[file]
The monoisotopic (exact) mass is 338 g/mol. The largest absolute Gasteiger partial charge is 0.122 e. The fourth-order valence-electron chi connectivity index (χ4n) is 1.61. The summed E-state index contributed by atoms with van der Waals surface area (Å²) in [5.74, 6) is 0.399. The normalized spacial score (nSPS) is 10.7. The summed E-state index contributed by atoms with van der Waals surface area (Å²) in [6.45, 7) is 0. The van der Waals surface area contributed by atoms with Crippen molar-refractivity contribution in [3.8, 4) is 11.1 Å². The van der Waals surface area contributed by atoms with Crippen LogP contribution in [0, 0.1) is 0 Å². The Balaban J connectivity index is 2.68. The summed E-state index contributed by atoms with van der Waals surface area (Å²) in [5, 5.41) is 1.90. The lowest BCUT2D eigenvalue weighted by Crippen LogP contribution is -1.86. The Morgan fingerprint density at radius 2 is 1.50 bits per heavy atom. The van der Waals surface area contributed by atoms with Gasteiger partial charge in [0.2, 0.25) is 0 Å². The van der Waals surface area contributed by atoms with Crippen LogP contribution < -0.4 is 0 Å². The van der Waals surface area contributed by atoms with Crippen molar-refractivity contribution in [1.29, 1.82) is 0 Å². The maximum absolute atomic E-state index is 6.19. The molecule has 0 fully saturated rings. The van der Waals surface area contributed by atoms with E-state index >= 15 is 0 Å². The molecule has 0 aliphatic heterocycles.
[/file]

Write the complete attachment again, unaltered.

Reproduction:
The monoisotopic (exact) mass is 338 g/mol. The largest absolute Gasteiger partial charge is 0.122 e. The fourth-order valence-electron chi connectivity index (χ4n) is 1.61. The summed E-state index contributed by atoms with van der Waals surface area (Å²) in [5.74, 6) is 0.399. The normalized spacial score (nSPS) is 10.7. The summed E-state index contributed by atoms with van der Waals surface area (Å²) in [6.45, 7) is 0. The van der Waals surface area contributed by atoms with Crippen molar-refractivity contribution in [3.8, 4) is 11.1 Å². The van der Waals surface area contributed by atoms with Crippen LogP contribution in [0, 0.1) is 0 Å². The Balaban J connectivity index is 2.68. The summed E-state index contributed by atoms with van der Waals surface area (Å²) in [5, 5.41) is 1.90. The lowest BCUT2D eigenvalue weighted by Crippen LogP contribution is -1.86. The Morgan fingerprint density at radius 2 is 1.50 bits per heavy atom. The van der Waals surface area contributed by atoms with Gasteiger partial charge in [0.2, 0.25) is 0 Å². The van der Waals surface area contributed by atoms with Crippen LogP contribution < -0.4 is 0 Å². The van der Waals surface area contributed by atoms with Crippen molar-refractivity contribution in [1.29, 1.82) is 0 Å². The maximum absolute atomic E-state index is 6.19. The molecule has 0 fully saturated rings. The van der Waals surface area contributed by atoms with E-state index >= 15 is 0 Å². The molecule has 0 aliphatic heterocycles.